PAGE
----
The case of Will can be interlinked with 9 years old, Glenn Chapman, who was recycling truck ‘runner’ and got killed by a truck reversed over him at the workplace, he was provided with a short session of ten minutes over the workplace safety which was inadequate clearly at the facts of the case (Johnstone and Quinlan, 2006). Will, similarly, got killed because of the lack of instructions and management on the part of the corporate body. In the case of Nydam v R, the Court dictated that the concern of workplace death will have to be linked with a high risk of death or injury occurring from falling short of standard care and precautions at the workplace. The body corporate will be held in this case of Will’s death as the other conditions concerning any injury or death has been fulfilled at the workplace by the other employees (Section 25, Occupational Health and Safety Act, 2004 (Vic)). Since the workplace death was notified by the other employees and the workplace manager informed about the accident of Will immediately and he was rushed to the hospital within an hour suggest that the employees present at the workplace have fulfilled their duty of cooperation and heath safety measures against the other employees.
Though the OHS law in Australia has had covered almost all the aspects of the work safety and health concern of the employees at the workplace and thus Will, in this case, will also get to have his family compensated post his death at workplace. Still, some critics have suggestions and recommendations for the OHS law to make it more efficient and practical for the workplace. As quoted by Henman (2002), the National Occupational Health and Safety Commission has provided that 97% of the death and injuries at the workplace are results of hazards which could have been prevented if reasonable care will be taken and thus the Australian employees are forced to meet with workplace accidents, injuries and deaths as the employers are not taking considerable care and reasonably practicable precautions (Australian Government, 2010).
As per Ndjoulou, Desmarais and Pérusse, (2015), there can be four approaches associated with the OHS laws which are effective to develop a progressive model. These approaches are the economic approach; the regulatory approach; the sustainable development approach and the occupational health and safety management system. These approaches will ensure better functioning of the OHS law in respect of the employment law in Australia.
Thus, in this case, the legal issues will involve the duties breached by the corporate body which resulted in the death of an employee at the workplace. The respective legislation relating to the OHS law which can govern and analyse the workplace death of Will at the workplace will also ensure the compensation to be given to his dependants. The liabilities of his death will be on the corporate body whose mismanagement and poor judgement of health and safety standards led to death. With the proper implementation of the OHS laws in the nation, the death of the employee at the workplace will be adequately analysed in the Court putting the organisation as the offender here.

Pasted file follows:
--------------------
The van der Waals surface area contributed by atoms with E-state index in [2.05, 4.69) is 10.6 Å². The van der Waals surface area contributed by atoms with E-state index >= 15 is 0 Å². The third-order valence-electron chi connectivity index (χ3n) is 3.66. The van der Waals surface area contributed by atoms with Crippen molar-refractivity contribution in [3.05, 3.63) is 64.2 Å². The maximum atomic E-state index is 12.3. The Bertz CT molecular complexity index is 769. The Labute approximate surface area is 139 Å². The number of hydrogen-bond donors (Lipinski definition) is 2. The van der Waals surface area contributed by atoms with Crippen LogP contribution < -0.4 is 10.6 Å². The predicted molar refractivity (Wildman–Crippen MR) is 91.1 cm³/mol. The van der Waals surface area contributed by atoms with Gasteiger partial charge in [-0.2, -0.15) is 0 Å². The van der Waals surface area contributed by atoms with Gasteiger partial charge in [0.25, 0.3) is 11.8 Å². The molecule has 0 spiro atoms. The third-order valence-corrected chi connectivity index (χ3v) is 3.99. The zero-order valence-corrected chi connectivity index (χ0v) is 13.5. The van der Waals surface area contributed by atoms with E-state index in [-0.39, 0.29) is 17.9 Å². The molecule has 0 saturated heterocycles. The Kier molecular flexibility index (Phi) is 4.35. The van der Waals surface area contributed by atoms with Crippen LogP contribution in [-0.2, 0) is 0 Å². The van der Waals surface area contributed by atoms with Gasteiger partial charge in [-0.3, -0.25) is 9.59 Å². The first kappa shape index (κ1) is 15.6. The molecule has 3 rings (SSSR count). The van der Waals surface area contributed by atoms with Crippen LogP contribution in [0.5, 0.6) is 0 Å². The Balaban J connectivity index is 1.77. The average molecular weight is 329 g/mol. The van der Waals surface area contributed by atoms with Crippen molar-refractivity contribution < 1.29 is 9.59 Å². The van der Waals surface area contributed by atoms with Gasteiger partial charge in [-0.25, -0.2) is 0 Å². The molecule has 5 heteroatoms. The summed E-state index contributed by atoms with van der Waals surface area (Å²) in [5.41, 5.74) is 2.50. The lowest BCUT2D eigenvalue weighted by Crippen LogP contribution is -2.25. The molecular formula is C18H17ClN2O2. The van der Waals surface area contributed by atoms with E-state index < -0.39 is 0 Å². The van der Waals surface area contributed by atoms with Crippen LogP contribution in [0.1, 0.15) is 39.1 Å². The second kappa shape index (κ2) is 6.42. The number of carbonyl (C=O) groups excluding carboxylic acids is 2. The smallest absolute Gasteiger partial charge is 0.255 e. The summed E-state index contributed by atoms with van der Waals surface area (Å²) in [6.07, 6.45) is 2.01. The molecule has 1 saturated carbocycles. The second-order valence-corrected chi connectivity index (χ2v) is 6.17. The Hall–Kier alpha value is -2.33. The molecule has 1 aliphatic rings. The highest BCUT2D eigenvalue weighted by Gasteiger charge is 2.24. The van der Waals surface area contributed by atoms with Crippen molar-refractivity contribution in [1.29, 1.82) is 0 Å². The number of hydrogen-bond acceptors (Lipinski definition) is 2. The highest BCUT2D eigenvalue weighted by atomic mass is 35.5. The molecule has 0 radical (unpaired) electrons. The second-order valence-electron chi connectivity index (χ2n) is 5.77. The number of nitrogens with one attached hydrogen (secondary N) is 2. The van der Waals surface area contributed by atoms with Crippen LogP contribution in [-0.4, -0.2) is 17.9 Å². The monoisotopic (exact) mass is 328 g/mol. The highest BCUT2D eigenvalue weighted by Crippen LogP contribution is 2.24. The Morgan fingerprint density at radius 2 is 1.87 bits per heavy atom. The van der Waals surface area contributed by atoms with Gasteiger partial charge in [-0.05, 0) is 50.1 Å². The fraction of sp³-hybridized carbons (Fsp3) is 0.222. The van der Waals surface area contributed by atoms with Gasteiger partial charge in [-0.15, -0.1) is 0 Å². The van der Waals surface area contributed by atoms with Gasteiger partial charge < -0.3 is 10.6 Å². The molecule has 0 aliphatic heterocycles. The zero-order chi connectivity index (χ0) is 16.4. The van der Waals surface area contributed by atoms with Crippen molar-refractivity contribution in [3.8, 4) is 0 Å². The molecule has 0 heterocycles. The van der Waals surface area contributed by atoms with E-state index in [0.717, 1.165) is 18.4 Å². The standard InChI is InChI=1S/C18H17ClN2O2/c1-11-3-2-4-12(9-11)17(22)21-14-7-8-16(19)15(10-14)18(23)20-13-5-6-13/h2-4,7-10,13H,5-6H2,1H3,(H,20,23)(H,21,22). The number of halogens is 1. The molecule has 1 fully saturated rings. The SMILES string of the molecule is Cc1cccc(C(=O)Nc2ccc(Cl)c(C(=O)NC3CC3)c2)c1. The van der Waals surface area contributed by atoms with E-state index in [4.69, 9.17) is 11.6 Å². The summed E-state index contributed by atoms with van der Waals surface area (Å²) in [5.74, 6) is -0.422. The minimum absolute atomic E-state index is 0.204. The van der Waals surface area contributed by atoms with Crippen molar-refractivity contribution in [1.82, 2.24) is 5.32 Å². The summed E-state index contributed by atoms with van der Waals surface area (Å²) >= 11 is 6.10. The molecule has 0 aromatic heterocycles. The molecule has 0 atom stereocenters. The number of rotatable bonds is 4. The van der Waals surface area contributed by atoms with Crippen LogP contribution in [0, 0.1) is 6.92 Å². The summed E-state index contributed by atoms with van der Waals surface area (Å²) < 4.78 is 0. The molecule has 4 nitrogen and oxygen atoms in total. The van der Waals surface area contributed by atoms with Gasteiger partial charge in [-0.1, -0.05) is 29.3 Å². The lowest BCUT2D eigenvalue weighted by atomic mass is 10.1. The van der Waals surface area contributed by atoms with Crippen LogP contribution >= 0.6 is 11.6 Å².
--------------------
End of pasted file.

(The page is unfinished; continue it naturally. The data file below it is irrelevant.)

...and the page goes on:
The relevance of Workplace Safety Legislation Amendment (Workplace Manslaughter and Other Matters) Act, 2019 to Will’s Case
This new Act has been coming into effect from July 1, 2020, and has a retrospective effect on the cases. The legislation has emphasised on strict penalty over the negligent conduct leading to the death of the employees at the workplace and has not provided significant new laws but stressing over the concern of providing significance to the risk associated with the lives of worker and the severe consequences directly affecting the employer (WorkSafe Victoria, 2020). Considering the facts of the case of Will's death, the relevance of the Workplace Safety Legislation Amendment (Workplace Manslaughter and Other Matters) Act, 2019 will be analysed hereinafter in this paper. This part of the paper aims to analyse the elements and the provisions of the Workplace Safety Legislation Amendment (Workplace Manslaughter and Other Matters) Act, 2019 concerning Will's case to understand the various aspects of legislation with regards to accidental death occurring at the workplace in the nation.
The Workplace Safety Legislation Amendment (Workplace Manslaughter and Other Matters) Act, 2019 provides for few conditions to be met to analyse and prosecute the offender under this Act. The conditions are (1) the person who has been charged with the death of the victim must be a person of the corporate body and not an employee or the self-employed person; (2) the victims must owe a duty of care from the offender which has been breached resulting in his death; (3) the breach of the duty is a result of negligent conduct and (4) the person who breached the duty must have acted consciously and voluntarily at the time of the occurrence of the death of the victim ( Clyde & Co, 2019).